Still, each season has advantages. Spring showcases wildflowers, migratory birds and bustling waterfalls and creeks. Summer features ranger walks, children’s activities and adorable Roosevelt elk calves. (Don’t watch too closely.)
Fall brings colorful deciduous leaf displays, especially the vine maples, and rutting Roosevelt elk. And, to the delight of outdoors photographers, winter rejuvenates the redwood forest with fog and rain. No matter the season, bring layers of clothing to prepare for moist and cool to warm temps anytime.
Evergreens dominate the Pacific Northwest. Sitka spruce and Douglas fir thrive from Alaska to Oregon, but the majestic coast redwoods (Sequoia sempervirens) reign supreme in northern California.
One mysterious trait of many the old redwoods are burls, masses of stem tissue, spurred perhaps by disease or injury. These “basal burls,” which may sprout from the trunk base or high up the stem and branches, grow and morph into odd, often fantastical shapes.
On the forest floor, redwood sorrel often drapes the ground in a lush green carpet, dotted with islands of many kinds of rare ferns, including the elegant five-fingered species.
Many wild species thrive in Redwood National and State Parks, including Roosevelt elk, black bears, bald eagles, flying squirrels and giant banana slugs. Salmon and steelhead trout, as many anglers know, make seasonal runs up the wild and protected Redwood Creek and Klamath and Smith rivers. Fishing is allowed in the park, with proper permits, in the rivers and in the ocean. Details here.
The 40 miles of wild coastline in the park includes hidden coves, sea stacks, panoramic overlooks, tide pools and beaches covered in sand, gold flakes, agates and driftwood. Along the beach, hermit crabs, octopus, abalone, sea stars and monkey face eels hide in tide pools and caves.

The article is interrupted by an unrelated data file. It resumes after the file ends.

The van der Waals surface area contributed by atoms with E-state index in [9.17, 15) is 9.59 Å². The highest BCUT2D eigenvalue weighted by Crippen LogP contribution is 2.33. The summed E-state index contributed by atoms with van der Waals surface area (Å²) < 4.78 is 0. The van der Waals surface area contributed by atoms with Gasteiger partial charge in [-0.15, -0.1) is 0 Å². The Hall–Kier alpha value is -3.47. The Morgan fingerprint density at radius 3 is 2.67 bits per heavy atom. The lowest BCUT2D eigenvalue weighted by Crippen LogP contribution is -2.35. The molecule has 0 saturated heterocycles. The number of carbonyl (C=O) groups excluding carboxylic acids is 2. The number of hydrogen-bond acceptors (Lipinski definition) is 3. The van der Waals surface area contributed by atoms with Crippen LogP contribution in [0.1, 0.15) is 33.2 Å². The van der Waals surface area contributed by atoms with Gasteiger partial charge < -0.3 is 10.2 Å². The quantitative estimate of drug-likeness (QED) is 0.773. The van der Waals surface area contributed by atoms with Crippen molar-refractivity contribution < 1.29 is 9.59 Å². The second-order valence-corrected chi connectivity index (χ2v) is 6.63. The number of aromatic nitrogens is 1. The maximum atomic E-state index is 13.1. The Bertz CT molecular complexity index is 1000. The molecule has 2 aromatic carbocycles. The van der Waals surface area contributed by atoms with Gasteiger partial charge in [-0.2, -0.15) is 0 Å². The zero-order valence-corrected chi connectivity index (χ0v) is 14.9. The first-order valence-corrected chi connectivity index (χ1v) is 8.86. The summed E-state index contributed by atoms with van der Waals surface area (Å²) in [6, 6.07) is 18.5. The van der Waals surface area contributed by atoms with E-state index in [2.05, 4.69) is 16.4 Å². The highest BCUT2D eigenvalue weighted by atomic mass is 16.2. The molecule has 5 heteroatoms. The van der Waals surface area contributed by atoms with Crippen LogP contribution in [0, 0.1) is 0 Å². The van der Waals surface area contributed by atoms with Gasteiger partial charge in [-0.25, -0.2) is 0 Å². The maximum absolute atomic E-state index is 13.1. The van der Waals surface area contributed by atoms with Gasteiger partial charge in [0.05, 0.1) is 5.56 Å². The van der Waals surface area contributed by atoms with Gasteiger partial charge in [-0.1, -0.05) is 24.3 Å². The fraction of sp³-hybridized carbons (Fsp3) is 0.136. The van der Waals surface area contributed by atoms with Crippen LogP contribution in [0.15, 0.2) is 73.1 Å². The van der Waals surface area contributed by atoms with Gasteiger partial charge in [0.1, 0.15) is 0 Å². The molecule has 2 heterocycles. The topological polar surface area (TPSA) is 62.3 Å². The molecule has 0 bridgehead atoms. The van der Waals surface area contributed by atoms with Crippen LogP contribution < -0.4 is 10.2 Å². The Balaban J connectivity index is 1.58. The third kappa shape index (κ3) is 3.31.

Offshore, gray whales, porpoises, sea lions, pelicans, ospreys, and gulls frolic and forage. Beachcombers should be mindful of tides, unexpected waves and current ocean conditions.
Maps and Information
There are five visitors centers in Redwood National & State Parks, foremost among them the Thomas Kuchel Information Center, on Hwy 101 two miles south of Orick, right on the beach; and the Prairie Creek Visitor Center on the Newton Drury Parkway, six miles north of Orick, in the thick of prime old growth redwoods.
All distribute free guides and maps to walk-in visitors. To view or print them at home, including foreign language versions, go here.
Although known for its trees, Redwood National and State Parks’ 70 miles of the California Coastal Trail offer serious explorers an entirely different experience, with tide pools, hidden coves and sweeping coast panoramas. More.
To sleep under the big trees in a primitive spot, the best option is the Redwood Creek Trail. Camping is allowed, in certain seasons, along the banks of the creek, which nourishes some of the tallest known trees. Permits are necessary for all back country camping and are available at park visitor centers.
Bicyclists are welcomed on 55 miles of trails in Redwood National and State Parks. Popular trails include the Cal-Barrel Road, Lost Man Creek Trail and Elk Meadow Day Use Area, which has a series of connecting bike paths. For road cycling, the parks often close the Newton Drury Scenic Parkway, an 11-mile redwood stretch of old Highway 101, closed to motorized traffic on the first Saturday of the month. For the park’s bike map and brochure, go here.